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During these two weeks we did find some interesting experiences. Over the months at Paraiso I noticed a younger couple who spent a week during November, December, January and now February. They always traveled with friends. Due to their relationship with Jaime, I knew that they were owners and not renters, but they maintained a self contained society at a location that I would soon learn Jaime had christened “Ricardo’s Café”. This couple didn’t interact with the usual suspects that grace the palapa. They chose to sit at the nearest cushioned lounge that hugs the wall overlooking the pool. I don’t know exactly why none of the usual suspects ever approached them. Perhaps, Richard’s (Jaime christened him Ricardo while he’s in Mexico) tats scared the Q Tip set off. Perhaps, Becky’s (Ricardo’s wife) beauty intimidated the women and the husbands in the presence of their wives off. Perhaps, no one wished to disturb the obvious tranquility they share with their friends. The curtains of Ricardo’s Café opened for Sharon and me in a most pathetic way.
Becky wandered into the palapa where Jaime greeted her with all of the enthusiasm that he musters for beautiful women. Becky had Jaime’s rapt attention and a smile to boot. One of our distinguished suspects fueled by copious alcohol, the absence of a wife, and a lecherous nature put on a disgusting display that lavished attention on a woman in need of none. As he railed on and on over her beauty and where she had been all of his life and how her posture needed to be softened and how his ability to read body language might impress her while he batted his eye lashes. Becky looked on with cautious amusement. She did not uncross her arms until Ricardo walked up. She introduced her husband. Then Ricardo received a lecture on his body language. No one laughed. More surprisingly, no one puked.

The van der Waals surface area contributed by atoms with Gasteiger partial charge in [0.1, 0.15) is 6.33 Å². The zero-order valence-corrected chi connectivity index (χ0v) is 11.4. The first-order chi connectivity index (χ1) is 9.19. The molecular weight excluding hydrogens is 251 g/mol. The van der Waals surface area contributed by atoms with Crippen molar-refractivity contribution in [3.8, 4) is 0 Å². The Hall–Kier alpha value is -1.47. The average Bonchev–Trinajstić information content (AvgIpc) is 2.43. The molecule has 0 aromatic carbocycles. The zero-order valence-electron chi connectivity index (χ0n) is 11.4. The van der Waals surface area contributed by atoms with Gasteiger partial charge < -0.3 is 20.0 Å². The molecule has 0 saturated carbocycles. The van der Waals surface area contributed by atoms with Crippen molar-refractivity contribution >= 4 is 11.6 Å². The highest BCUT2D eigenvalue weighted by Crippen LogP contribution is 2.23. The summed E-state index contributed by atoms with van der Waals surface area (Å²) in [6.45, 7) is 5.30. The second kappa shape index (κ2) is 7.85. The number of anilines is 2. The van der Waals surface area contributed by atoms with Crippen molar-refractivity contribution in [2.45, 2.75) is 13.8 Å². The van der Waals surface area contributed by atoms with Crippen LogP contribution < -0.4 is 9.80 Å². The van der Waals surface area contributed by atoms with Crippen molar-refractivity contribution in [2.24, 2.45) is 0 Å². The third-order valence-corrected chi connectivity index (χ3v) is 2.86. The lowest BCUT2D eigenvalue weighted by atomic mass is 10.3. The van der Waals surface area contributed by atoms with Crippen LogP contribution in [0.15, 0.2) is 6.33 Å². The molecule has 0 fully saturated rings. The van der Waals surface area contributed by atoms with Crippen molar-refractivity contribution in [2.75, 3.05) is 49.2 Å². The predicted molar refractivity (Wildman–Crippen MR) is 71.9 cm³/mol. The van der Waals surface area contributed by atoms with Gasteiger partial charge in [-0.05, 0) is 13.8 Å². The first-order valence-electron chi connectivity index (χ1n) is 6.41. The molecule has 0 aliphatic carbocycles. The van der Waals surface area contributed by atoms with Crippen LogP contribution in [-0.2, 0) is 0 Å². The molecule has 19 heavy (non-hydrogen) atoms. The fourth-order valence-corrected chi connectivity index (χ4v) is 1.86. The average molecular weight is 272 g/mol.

The next night Sharon and I managed to feel comfortable enough to walk into Ricardo’s Café, and we apologized for an unusual suspect’s behavior the previous evening. During the course of the next couple of evenings we learned more and more about them. I am married to White Oprah after all. I learned several things about them: they aren’t as young as they appear to be and have been married 33 years and have a 30 year old daughter and 3 grand daughters, they have great friends, they like to laugh, and they let their drunken friend slaughter me in tennis. I would later learn that he played me after he drank all afternoon. Not good for my ego.
The absolute highlight of our two weeks though occurred when Ricardo and Becky drove the two couples who traveled with them from Idaho to the airport. Shari and Theresa chose not to join their husbands for the return trip home. They wanted to stay for a few more days. They kissed their mates and sent them home to the kids. Who does that!!!!!! Now Ricardo’s Café started to rock. Ricardo and his harem would rise in the morning, go for a run. Stop at a bar part way and suck down some Bloody Mary’s and then hit the palapa for more. Sharon and I loved their enthusiasm and laughter, but maybe not as much as Patrick enjoyed his tattoo hunt. They provided us a great antidote to our blues away from home.
The night we returned home after a month away from our own beds, we made several grocery runs, packed our things away, and did laundry. Unknown to us we missed our own party as the usual suspects brought snacks to share and the following sign:
Welcome Back Sharon and Bruce
You thought it would be a good idea.
Well, the drinks are on the house. Just tell Jaime your room number.
Honest Tranquility on Jungle Beach
2 years ago